James Akenhead - 6,800,000
Londoner James Akenhead is a member of the much-vaunted "Hit Squad," a group of young poker professionals from England.
Akenhead watched a bracelet slip from his grasp at last year's WSOP when he finished runner-up in one of the $1,500 tournaments. This time though, he is keen to make amends for that near-miss, despite being the short stack.
"It's like a dream," he said. " I told a friend in January I just have a feeling that I'll run badly in the other events, but pull something out for the main. And it's happened!"
James was one of the best supported players in the run to the final nine and he was keen to pay tribute to his band of boisterous supporters on the rail.
"The support's been amazing," he said. " I feel sorry for some of the guys out there, they would win a hand and not even get a clap. The great support I got really helped."
For more on this, click through to James Akenhead's PokerListings bio-blog.
PokerListings will have comprehensive coverage of the November Nine on our Live Tournaments page beginning November 7 and news, blogs, videos and more across the site in the months leading up to the final.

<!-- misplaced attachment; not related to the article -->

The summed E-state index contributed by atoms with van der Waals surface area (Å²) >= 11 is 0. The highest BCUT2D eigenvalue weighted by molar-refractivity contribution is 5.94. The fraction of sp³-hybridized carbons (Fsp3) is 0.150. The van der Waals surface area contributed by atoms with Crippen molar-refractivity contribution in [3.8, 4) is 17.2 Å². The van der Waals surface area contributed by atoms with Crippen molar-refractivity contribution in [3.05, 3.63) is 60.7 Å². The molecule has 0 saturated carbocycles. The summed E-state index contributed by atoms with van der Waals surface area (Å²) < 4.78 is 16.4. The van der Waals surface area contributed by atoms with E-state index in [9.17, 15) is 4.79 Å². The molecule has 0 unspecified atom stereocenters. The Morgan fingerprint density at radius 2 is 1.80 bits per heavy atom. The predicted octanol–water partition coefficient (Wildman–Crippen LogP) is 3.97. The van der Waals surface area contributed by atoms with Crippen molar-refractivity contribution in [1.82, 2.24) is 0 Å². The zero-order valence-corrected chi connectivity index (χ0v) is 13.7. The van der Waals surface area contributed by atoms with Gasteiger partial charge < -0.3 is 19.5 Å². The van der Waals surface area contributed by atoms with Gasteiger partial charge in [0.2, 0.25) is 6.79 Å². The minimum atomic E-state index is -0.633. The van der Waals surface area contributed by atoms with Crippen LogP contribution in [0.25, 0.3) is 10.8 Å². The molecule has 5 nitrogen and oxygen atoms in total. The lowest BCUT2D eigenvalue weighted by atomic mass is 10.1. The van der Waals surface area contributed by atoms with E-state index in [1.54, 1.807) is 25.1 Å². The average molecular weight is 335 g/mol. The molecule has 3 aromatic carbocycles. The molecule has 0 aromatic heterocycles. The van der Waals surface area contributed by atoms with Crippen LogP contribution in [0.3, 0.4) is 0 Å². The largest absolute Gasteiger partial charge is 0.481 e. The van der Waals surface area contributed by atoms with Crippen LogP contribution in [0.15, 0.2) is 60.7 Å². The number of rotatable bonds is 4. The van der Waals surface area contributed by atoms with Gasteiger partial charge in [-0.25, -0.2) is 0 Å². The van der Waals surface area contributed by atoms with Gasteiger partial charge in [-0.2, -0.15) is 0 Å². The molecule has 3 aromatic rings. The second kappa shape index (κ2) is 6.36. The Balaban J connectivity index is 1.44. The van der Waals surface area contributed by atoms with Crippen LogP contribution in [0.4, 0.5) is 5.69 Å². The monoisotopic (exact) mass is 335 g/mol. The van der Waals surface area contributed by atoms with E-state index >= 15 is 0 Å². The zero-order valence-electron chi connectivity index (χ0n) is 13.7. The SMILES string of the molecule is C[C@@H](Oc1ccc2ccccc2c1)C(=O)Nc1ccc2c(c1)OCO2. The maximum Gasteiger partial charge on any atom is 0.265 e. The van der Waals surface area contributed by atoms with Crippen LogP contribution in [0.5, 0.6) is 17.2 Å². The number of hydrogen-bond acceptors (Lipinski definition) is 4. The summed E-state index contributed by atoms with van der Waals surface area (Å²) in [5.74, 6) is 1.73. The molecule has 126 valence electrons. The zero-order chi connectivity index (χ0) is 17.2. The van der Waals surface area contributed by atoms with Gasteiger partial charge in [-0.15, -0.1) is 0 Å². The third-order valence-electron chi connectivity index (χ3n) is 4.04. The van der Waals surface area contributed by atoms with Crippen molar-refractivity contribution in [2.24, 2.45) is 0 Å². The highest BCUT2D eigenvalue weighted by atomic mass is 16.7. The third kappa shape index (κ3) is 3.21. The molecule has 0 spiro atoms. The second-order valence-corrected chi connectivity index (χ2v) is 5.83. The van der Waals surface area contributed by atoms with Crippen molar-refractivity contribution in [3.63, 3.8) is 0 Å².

Having just watched the ESPN coverage of the final table, I have to say I felt that, except for the 2 guys that got heads-up, everybody at the table played really, really well. If you look at it most of them (I think in fact all 7) went out on a bad beat (the opponent hitting 2 outers or 3 outers) or shortly after a bad beat. Really too bad for Phil Ivey, he played great (though I have no idea why he let go of those jacks without at least trying a small 4-bet to see if he's up against a monster or not) and if he'd won with AK vs AQ that hand against Darvin, he would have been quite in it... And Saout really did play the best poker at the table, like all the pros said, and it's a big shame he only got third - he really did deserve more!